Cho looked at Sue and raised an eyebrow. “What was that about?” He asked, stealing a sidelong glance at her.

“We need to talk,” she said matter-of-factly. “And it’s probably best if we have this conversation alone.” Instead of taking the path for the library, Sue angled onto one of the roads that circled the school.

Cho was curious where this was going.

Sue took a deep breath then talked in a rush, “I know Xan is doing really well with water and he is struggling for affinity, but today just showcased that he is unbeatable with water but couldn’t stop a child with metal. Hen Peng just lost her team. What are your thoughts of switching out Xan for her? She’s already shown her affinity to Water and Metal. She would be a solid choice to help us through Mid-terms.”

Cho stopped cold in his tracks. “Are you serious right now?” His cheeks flushed with heat and his head swam with rage. “I can’t believe you would…” Cho stomped down the path so suddenly that it took a minute for Sue to catch up with him.

“Cho, please,” Sue pled with him. The tone in her voice caused him to slow down. Seeing a garden to their left, he grabbed Sue by her upper arm and guided her to an empty bench, motioning for her to sit. He stalked around for a moment, calming himself.

“Xan is my best friend,” he said with some heat in his voice. “We have been training every day for the last five months. You’ve been there.” He points an accusing finger at her. “You’ve seen how dedicated he is. How hard he works. Hell, he works harder than any other student at the school and you want to just throw him aside like yesterday’s fish?”

“I know he’s your friend, Cho, but I can’t afford to fail. Do you understand that? How much I need this? Others will go back to their village. But me? I’ll lose honor for my family.” She dropped her gaze, face downcast. Her voice was almost a whisper. “For my grandfather.”

Cho quietly regarded her for a long time—long enough that the silence grew uncomfortable. Cho wanted to be angry with her, but he wished his father and grandfather were still alive. Finally, he sighed, the anger evaporating like steam from a hot cup of tea. Softly he said, “You may lose face, but at least you have a village to go back to should you fail. Xan doesn’t even have that.”

Cho watched as understanding flooded her expression. She blushed and tears welled up. He sat next to her and took her hand, “Sue, I’m sorry. I didn’t point that out to embarrass you. I just need you to understand what our stakes are. There is no going back for us. We have to make this work.” She nodded and blinked back the tears. Cho continued, “What if I work with Xan on metal? I swear I can get him through this cycle and then we can focus on the mid-term.”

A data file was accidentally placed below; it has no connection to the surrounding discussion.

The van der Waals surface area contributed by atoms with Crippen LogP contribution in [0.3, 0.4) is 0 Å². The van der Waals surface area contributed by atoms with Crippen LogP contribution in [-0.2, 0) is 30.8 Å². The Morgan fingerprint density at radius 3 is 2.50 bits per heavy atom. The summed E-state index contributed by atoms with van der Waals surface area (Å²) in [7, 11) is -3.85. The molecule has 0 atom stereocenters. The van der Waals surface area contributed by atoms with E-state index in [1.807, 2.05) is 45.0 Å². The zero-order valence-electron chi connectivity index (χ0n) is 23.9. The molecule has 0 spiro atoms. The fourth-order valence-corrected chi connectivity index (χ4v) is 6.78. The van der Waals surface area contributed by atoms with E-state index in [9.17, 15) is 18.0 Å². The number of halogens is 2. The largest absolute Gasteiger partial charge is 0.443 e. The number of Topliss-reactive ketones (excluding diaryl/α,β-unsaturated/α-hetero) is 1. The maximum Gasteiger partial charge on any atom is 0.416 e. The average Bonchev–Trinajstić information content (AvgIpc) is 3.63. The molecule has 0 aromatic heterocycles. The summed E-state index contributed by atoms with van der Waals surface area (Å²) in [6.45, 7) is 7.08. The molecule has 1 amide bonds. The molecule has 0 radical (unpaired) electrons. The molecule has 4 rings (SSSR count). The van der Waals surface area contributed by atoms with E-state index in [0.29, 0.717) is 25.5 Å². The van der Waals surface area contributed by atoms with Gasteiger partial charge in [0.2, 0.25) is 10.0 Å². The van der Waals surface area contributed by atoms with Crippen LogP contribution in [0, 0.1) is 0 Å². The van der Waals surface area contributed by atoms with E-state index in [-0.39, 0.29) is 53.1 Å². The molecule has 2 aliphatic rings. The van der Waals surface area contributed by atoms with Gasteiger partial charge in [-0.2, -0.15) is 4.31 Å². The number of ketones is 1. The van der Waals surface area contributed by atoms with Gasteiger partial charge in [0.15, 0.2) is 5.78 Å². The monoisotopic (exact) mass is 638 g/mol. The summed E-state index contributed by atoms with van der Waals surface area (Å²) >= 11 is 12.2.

Sue gazed at birds playing in a fountain, chirping their merry birdsong without a care. Cho thought she came to a decision as her shoulders straightened and she sat up straighter. “I am sorry for coming at you like this. I want to make the team work.”

Cho’s crooked smile warmed the mood. “Our team and our friendship are all we have left. I’m happy you want to stay in it.”

That resolved, the two sat for a few minutes. Cho enjoyed the peace of the garden. Sue cleared her throat. “We should probably get to the library. Xan will begin to wonder where we are.”


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About the author


Bio: I’ve been in Colorado since I was a young teenager. I live in the foothills of Pikes Peak with my wife, two children and various dogs and cats. I have a crazy technology background having founded several tech companies centering around human machine interfaces before I discovered a passion for writing.

When I’m not slinging the ink and trying to get paid to fabricate tales that entertain, I like to shoot competitively, drink craft beer, ride motorcycles and play games with friends.

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